When we had mold under the cetol yet again, I decided to test varnish. So far so good -- two years and we still do 2 additional coats every six months ... BUT the varnish does look nicer than the cetol ever did, I just never wanted to admit it. And so far it's the same amount of work - we always used a scrubby pad on the cetol between coats and a light sanding for the varnish doesn't add any extra time ... I could change my mind in another year, but so far, so good.

There's a series of posts on our adventures in switching to varnish on my blog at: Teak Week: Day 5: FINALLY, The Varnish! | Commuter Cruiser
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Old 22-04-2014, 20:43   #7
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Re: Cetol

We will be giving cetol a go on our new-to-us 1984 aloha 34. Hopefully I will have a success story and some pics, but I have a quick question in the meantime... Does cetol stain fiberglass at all? I tend to make plenty of messes, just wondering if it'd be a good idea to take some extra precautions so I don't stain the whole boat.
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Old 23-04-2014, 18:56   #8
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Re: Cetol

I never had Cetol "stain" the fiberglass -- but it's the same as varnish as far as getting drips on the fiberglass. We use blue tape ... and I carry a rag to wipe up drips immediately.

Just for everyone's info -- I initially posted the switching from Cetol to varnish post three years ago. We used Cetol in the Western Caribbean and switched to varnish back in SW FLorida -- 2 coats every six months, doesn't matter if it's Cetol or varnish in our experience. My Cetol looked "almost" as good as varnish, everyone wants to know who does our brightwork with the varnish -- and there's NO WAY we'd ever consider doing varnish for anyone else -- too much work -- and so was Cetol.

If you want it to look good, it'll take alot of work. Pick your poison. The boat across the dock from us just decided to let it go silver au natural -- a Pacific Seacraft 37. It's looking good, but I still like the mirror finish on the varnish. For more teak info, click here: Teak Step By Step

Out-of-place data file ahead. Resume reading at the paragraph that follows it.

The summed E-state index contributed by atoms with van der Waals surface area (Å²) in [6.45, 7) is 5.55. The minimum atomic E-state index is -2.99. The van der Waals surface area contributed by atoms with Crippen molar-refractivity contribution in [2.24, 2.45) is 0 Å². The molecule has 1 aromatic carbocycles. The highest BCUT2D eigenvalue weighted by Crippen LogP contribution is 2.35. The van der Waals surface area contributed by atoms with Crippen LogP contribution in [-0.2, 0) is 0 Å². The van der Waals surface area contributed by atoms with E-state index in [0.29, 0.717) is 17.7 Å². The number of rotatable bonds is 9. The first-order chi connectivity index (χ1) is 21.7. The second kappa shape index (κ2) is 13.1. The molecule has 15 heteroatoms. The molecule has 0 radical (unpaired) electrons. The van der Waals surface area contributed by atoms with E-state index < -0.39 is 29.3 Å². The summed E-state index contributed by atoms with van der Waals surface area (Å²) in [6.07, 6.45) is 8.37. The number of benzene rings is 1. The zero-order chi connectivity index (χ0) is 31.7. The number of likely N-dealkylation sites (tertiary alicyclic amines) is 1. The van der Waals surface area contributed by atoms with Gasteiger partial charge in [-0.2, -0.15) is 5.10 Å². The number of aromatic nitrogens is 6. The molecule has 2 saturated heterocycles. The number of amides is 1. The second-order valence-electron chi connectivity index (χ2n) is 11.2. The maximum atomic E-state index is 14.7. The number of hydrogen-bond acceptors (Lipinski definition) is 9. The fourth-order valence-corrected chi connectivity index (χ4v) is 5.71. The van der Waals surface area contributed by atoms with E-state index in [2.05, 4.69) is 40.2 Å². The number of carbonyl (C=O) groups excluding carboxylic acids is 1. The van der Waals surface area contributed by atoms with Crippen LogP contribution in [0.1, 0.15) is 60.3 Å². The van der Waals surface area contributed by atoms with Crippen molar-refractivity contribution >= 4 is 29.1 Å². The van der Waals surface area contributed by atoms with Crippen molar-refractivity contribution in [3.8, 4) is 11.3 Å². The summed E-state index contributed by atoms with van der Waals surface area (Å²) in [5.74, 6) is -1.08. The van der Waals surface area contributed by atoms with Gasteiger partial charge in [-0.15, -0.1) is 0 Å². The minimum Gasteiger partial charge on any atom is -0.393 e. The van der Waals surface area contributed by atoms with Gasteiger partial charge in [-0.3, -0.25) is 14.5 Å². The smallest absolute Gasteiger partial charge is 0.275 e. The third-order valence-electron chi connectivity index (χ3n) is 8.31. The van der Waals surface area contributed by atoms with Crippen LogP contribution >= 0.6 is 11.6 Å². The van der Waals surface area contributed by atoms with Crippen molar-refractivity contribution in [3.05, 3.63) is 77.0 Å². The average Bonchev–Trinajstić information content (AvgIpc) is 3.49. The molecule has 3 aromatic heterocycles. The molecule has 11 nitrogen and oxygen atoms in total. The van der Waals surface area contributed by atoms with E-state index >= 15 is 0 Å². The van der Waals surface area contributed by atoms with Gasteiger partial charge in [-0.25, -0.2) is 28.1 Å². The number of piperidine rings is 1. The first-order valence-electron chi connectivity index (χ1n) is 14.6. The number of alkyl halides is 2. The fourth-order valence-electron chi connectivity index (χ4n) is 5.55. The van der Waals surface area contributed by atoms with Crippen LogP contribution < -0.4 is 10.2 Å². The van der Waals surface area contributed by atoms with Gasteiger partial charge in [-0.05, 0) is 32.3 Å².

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Old 23-04-2014, 19:48   #9
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Re: Cetol

My theory on Cetol:

Cetol does not approximate varnish. It does not look as good and may not even last as long....However because Cetol does not look as good as varnish from the start, and your expectations are lower, you are not as worried when it fails. In fact, you may even consider recoating over failed Cetol. I mean, what the heck...It didn't look that good when I started.

Varnish where you can cover the wood with Sunbrella. Cetol elsewhere.
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Old 23-04-2014, 19:55   #10
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Re: Cetol

Use starbright tropical teak oil...its better.

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Old 23-04-2014, 21:33   #11
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Re: Cetol

Quote:
Originally Posted by cgrabens View Post
We will be giving cetol a go on our new-to-us 1984 aloha 34. Hopefully I will have a success story and some pics, but I have a quick question in the meantime... Does cetol stain fiberglass at all? I tend to make plenty of messes, just wondering if it'd be a good idea to take some extra precautions so I don't stain the whole boat.
If you dribble Cetol on fiberglass, it's nearly impossible to get off! I haven't found anything that takes it off after it dries.
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Old 26-04-2014, 17:42   #12
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Re: Cetol

Thanks for the advice. Taped around the edges and used a smaller brush so I didn't make too bad of mess here is a before and after (one coat of marine cetol). We plan on doing two coats of cetol, two coats of gloss but I am so pleased with the results thus far. Click image for larger version